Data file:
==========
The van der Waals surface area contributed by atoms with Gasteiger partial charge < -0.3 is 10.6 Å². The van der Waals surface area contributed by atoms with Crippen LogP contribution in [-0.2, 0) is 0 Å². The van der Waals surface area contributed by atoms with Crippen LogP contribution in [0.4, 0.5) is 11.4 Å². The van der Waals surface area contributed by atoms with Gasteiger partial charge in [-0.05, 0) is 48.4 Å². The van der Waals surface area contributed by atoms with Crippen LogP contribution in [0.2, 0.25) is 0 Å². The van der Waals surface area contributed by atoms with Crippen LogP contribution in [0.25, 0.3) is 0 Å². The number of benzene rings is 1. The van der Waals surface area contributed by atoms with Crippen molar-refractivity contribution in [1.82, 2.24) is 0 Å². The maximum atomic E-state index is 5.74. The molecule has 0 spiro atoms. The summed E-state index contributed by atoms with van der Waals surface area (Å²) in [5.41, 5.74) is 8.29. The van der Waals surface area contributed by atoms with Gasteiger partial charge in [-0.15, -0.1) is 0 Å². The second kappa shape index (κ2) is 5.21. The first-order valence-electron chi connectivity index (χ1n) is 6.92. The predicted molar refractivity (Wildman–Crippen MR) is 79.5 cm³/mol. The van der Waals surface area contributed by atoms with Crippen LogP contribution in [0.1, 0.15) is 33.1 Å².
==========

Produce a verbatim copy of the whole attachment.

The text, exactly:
The van der Waals surface area contributed by atoms with Gasteiger partial charge < -0.3 is 10.6 Å². The van der Waals surface area contributed by atoms with Crippen LogP contribution in [-0.2, 0) is 0 Å². The van der Waals surface area contributed by atoms with Crippen LogP contribution in [0.4, 0.5) is 11.4 Å². The van der Waals surface area contributed by atoms with Gasteiger partial charge in [-0.05, 0) is 48.4 Å². The van der Waals surface area contributed by atoms with Crippen LogP contribution in [0.2, 0.25) is 0 Å². The van der Waals surface area contributed by atoms with Crippen LogP contribution in [0.25, 0.3) is 0 Å². The number of benzene rings is 1. The van der Waals surface area contributed by atoms with Crippen molar-refractivity contribution in [1.82, 2.24) is 0 Å². The maximum atomic E-state index is 5.74. The molecule has 0 spiro atoms. The summed E-state index contributed by atoms with van der Waals surface area (Å²) in [5.41, 5.74) is 8.29. The van der Waals surface area contributed by atoms with Gasteiger partial charge in [-0.15, -0.1) is 0 Å². The second kappa shape index (κ2) is 5.21. The first-order valence-electron chi connectivity index (χ1n) is 6.92. The predicted molar refractivity (Wildman–Crippen MR) is 79.5 cm³/mol. The van der Waals surface area contributed by atoms with Crippen LogP contribution in [0.1, 0.15) is 33.1 Å².